You don't need people writing standards - that will just cost £££s which would be better spend on providing food & improving systems to reduce waste.

  • rate this

    Comment number 178.

    Yet another story of NHS failuer BBC.

    In the interest of balance I demand to see stories of the many success of the NHS but somehow I won't hold my breath.

    The BBC is clearly now run by the same for-profit entities that caused the Credit crunch and are now baying for the complete privatisation of every remaining public asset.

    How about pursuing the off-shore accounting, corporate theft etc..

  • rate this

    Comment number 177.

    'Must have missed last weeks 'slag off the NHS' report'

    It is this head in the sand attitude that has led to the deterioration of the NHS. To improve valid criticism must be taken on board. To take a political stance and reject attempts at reform is not helping the NHS staff or patients.

  • rate this

    Comment number 176.

    What do the people who prepare this food think about their culinary skills?
    It sounds to me some of them should be sacked, this has to be basic inability to provide a service for a customer going horribly wrong.
    If its not them then alternative suppliers should be sought to replace the existing ones.
    But probably a combination of both!

  • rate this

    Comment number 175.

    At my local hospital the food is really good, and the management should be congratulated. Pity about the healthcare side though......

  • rate this

    Comment number 174.

    Oh for heavens sake, stop griping about the grub.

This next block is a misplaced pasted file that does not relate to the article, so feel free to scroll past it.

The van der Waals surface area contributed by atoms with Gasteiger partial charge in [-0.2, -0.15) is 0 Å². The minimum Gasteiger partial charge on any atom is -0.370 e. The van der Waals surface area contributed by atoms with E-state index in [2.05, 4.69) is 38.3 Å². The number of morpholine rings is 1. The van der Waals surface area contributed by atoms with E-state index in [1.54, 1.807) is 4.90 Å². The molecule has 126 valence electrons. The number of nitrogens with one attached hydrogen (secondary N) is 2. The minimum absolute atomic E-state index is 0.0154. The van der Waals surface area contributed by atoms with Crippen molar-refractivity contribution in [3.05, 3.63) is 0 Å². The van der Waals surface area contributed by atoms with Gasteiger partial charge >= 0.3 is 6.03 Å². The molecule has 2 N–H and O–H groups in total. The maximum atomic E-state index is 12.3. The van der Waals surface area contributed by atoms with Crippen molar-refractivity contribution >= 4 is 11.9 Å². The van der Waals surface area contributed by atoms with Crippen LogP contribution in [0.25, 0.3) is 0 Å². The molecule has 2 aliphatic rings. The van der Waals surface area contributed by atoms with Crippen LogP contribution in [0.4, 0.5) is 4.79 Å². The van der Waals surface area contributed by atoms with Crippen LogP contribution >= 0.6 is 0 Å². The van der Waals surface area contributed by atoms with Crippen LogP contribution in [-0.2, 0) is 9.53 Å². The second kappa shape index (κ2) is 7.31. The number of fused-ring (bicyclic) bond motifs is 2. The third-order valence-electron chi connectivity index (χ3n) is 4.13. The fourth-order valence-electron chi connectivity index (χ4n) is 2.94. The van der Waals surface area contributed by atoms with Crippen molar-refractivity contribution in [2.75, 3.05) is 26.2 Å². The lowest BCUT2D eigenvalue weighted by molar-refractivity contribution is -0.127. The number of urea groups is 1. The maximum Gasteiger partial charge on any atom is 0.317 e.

Don't like it? Then get your family to bring it in for you at visiting time, and perhaps some clean linen while they are at it.

    It's a bloody hospital not a bed, breakfast AND and an evening meal.

  • rate this

    Comment number 173.

    I spent several weeks in hospital last year. As a vegetarian there was only one item at each meal I could choose.The hospital relied on microwaves to heat up ready meals. They did not look appetising. I relied on family and friends to bring in food I wanted to eat. I was fortunate in being able to do this - not everyone can.

  • rate this

    Comment number 172.

    161 JamesStGeorge
    "most choose to eat as they like",not from the long faces I see around the supermarkets or at check-outs
    We must move in different circles,my point was whether it was "green" or not it needs to be of a good quality and look attractive.
    "Not a price issue"is that why all the trusts have such a long tender process an award it to the cheapest?
    Agree with you about "junk",but define

  • rate this

    Comment number 171.

    Hospital food needs to be edible and geared towards what the patients can eat. It's no good putting Beef Wellington on the menu and offering it to a ward full of coeliacs. You really need lots of little kitchens dotted around a hospital, each catering for the patients nearby, but that would work out too expensive. The food needs to be appetising as well.

  • rate this

    Comment number 170.

    I refused to eat in my local hospital as the food is so bad i beleive it would make me ill,
    Salty brown rubbery mess which was supposed to be cottage pie, poached fish so hard i thought someone had lost the insole of thier shoe
    Requests for diabetic food to be told they have run out and offered sugery alternatives
    I dont expect michelin level food but i do expect food that people can actually eat